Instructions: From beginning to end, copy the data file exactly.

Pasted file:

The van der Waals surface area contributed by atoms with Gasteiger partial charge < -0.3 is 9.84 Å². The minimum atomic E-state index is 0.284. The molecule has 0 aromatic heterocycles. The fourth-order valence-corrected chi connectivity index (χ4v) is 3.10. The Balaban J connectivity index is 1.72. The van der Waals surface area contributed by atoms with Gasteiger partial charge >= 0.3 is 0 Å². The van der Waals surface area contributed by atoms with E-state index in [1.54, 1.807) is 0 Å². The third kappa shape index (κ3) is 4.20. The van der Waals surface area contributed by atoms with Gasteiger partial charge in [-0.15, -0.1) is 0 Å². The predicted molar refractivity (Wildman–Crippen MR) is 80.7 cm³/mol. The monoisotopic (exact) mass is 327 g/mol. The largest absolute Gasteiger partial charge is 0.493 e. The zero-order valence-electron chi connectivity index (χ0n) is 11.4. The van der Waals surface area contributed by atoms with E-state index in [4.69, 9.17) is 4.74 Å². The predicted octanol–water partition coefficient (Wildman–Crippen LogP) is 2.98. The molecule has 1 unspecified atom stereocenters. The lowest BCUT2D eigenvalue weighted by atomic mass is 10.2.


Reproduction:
The van der Waals surface area contributed by atoms with Gasteiger partial charge < -0.3 is 9.84 Å². The minimum atomic E-state index is 0.284. The molecule has 0 aromatic heterocycles. The fourth-order valence-corrected chi connectivity index (χ4v) is 3.10. The Balaban J connectivity index is 1.72. The van der Waals surface area contributed by atoms with Gasteiger partial charge >= 0.3 is 0 Å². The van der Waals surface area contributed by atoms with E-state index in [1.54, 1.807) is 0 Å². The third kappa shape index (κ3) is 4.20. The van der Waals surface area contributed by atoms with Gasteiger partial charge in [-0.15, -0.1) is 0 Å². The predicted molar refractivity (Wildman–Crippen MR) is 80.7 cm³/mol. The monoisotopic (exact) mass is 327 g/mol. The largest absolute Gasteiger partial charge is 0.493 e. The zero-order valence-electron chi connectivity index (χ0n) is 11.4. The van der Waals surface area contributed by atoms with E-state index in [4.69, 9.17) is 4.74 Å². The predicted octanol–water partition coefficient (Wildman–Crippen LogP) is 2.98. The molecule has 1 unspecified atom stereocenters. The lowest BCUT2D eigenvalue weighted by atomic mass is 10.2.